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Come 2 Go's Split Personality

The Evolution of a Rock and Roll Club

By Chris Colcord

Fort Wayne Reader

2011-06-06


When Come 2 Go Ministries began to consider the feasibility of turning their state-of-the-art stage into a viable, full-time, Fort Wayne concert venue, they asked consultant Mark Lahey for specific recommendations. "As a promoter, as a booking agent, as a general manager, here's what I'd want: You gotta neutralize the place," Lahey said. "It can't look, feel, smell, taste or assume any resemblance to a church whatsoever. Because of every 100 people that walk out of there, 90 will say 'That was a blast' while the other 10 will say, 'It's still a church'."

Lahey's suggestion underscored the identity problems that Come 2 Go has experienced since its inception as a music ministry-slash-concert hall-slash-worship center in 2003. Many people think of C2G as purely a church-sponsored music hall, featuring Christian rock or gospel performers, while others believe it's more of a hippie/folk venue that occasionally brings in national artists. Those familiar with the space from the "Come 2 Go Live" television programs may think that the concert hall is predominantly used by local artists eager to get some well-timed publicity for their fledgling bands. Confusing matters further is the fact that on Sundays Come 2 Go becomes a church, hosting weekly services and devotionals for members of its congregation.

So what is it? Well, it depends on the day and the event: "If nobody gets paid, if all the money goes to the church, if it's there to glorify God it's a ministry event," explains Lahey, who in April was hired full-time to recalibrate Come 2 Go's musical direction. "But if we sell tickets, charge admission, pay the artists--it's a concert. We have to draw a clear line to separate the two entities."

Which means that on Sunday, Come 2 Go exists as a sanctified worship center, while on concert nights it's a secular business that sells beer and food and places no restrictions on the content of the music of the performers.

The bi-polar nature of the Come 2 Go space is necessary, Lahey believes, to ensure the long-term stability of both the music hall and the ministry. Initially started as a music ministry by Pastor Mark Minnick, Come 2 Go gradually evolved into a progressive-minded church that offered outreach programs to members of its inner-city congregation. In an increasingly-challenged economic climate, however, the church soon realized that the key to its survival might be in taking advantage of its greatest asset: the Sweetwater Sound donated, acoustically-impeccable soundstage. Making the Come 2 Go space a viable, commercial venue could eventually help sustain the ministry's commitment to providing free or low-cost programs for the community. It's clearly a case where the crass, business-minded "left hand" helps to support the loftier, altruistic goals of the church's "right hand."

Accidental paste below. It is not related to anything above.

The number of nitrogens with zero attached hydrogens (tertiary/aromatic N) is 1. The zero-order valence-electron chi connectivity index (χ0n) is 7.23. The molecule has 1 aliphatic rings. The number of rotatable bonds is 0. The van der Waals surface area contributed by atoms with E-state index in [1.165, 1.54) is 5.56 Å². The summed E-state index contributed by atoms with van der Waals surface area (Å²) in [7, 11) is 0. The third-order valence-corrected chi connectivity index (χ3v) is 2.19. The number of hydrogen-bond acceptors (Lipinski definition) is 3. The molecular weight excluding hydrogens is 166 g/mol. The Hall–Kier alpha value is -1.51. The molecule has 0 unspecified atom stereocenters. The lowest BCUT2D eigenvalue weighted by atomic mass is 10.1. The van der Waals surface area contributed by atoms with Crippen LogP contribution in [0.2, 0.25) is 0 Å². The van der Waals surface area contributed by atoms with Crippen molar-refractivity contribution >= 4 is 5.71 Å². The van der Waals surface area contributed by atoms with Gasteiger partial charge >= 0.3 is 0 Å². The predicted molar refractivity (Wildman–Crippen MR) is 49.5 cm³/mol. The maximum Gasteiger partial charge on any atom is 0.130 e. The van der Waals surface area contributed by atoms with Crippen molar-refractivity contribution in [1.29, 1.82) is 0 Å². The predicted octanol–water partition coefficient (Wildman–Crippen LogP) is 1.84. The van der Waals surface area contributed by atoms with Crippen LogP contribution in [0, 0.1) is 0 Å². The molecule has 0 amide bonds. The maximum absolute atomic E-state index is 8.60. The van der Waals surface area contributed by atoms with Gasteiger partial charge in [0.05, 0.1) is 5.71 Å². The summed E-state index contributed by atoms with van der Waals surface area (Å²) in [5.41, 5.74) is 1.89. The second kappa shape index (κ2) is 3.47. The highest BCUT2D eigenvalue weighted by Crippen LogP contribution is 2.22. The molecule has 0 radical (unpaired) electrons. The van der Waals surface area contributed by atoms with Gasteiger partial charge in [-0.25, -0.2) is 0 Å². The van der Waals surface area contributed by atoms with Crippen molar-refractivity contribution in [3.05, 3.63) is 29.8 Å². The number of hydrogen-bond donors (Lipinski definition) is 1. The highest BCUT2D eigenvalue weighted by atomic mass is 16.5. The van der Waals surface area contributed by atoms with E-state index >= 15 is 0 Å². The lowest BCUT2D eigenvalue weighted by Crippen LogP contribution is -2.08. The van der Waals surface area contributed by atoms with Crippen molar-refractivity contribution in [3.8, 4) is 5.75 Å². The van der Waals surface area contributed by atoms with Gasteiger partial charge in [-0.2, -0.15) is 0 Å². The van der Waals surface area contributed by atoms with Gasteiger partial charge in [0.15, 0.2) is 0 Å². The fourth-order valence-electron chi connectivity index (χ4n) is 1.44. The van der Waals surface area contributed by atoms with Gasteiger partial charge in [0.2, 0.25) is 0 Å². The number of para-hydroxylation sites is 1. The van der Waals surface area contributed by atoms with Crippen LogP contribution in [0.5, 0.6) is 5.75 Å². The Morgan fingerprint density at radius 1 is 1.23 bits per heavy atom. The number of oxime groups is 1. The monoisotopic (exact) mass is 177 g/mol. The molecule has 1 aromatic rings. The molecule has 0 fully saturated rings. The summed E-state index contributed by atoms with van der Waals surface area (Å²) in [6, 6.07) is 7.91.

Lahey believes that the high quality of the music hall could also provide concert-goers with a venue unique to the Fort Wayne area. "The place is just really cool," says Lahey. "Outside of the Embassy or Piere's, it's got a sound system that's better than anything in town."

Lahey sees Come 2 Go as an alternative to the other stages in town, and is marketing the shows to emphasize the singular advantages of the space. Come 2 Go will remain an all-ages, family-friendly hall with early starting times (usually 8pm) and a stage that doesn't force the artists to compete with an easily-distracted bar crowd. And Lahey intends to bring in eclectic acts that encompass a variety of musical genres. Come 2 Go's first big weekend of the summer, June 10-11, will feature an old-school, R&B funk act (the Dynamites, with the Todd Harold Band, June 10th), and a white-hot trio of garage/punk performers (River City Tan Lines, White Mystery, the Elky Summers, June 11th.) Lahey hopes to include jazz artists, country singers, retro acts, and possibly stand-up comedians for future events.

Though he readily admits that Come 2 Go's new direction is in its embryonic stage, Lahey sees great potential for the venture. "Almost every performer who's played here has told us they'd come back," Lahey says. "It's a good gig in a great space." Lahey has seen the positive word-of-mouth testimonials from artists translate directly into increased interest in the Come 2 Go space. "Every national artists usually has an agency and a management team, and if they have a good experience with us, they'll invariably tell other artists about it. We've had a number of agencies seek us out about the availability of future shows."

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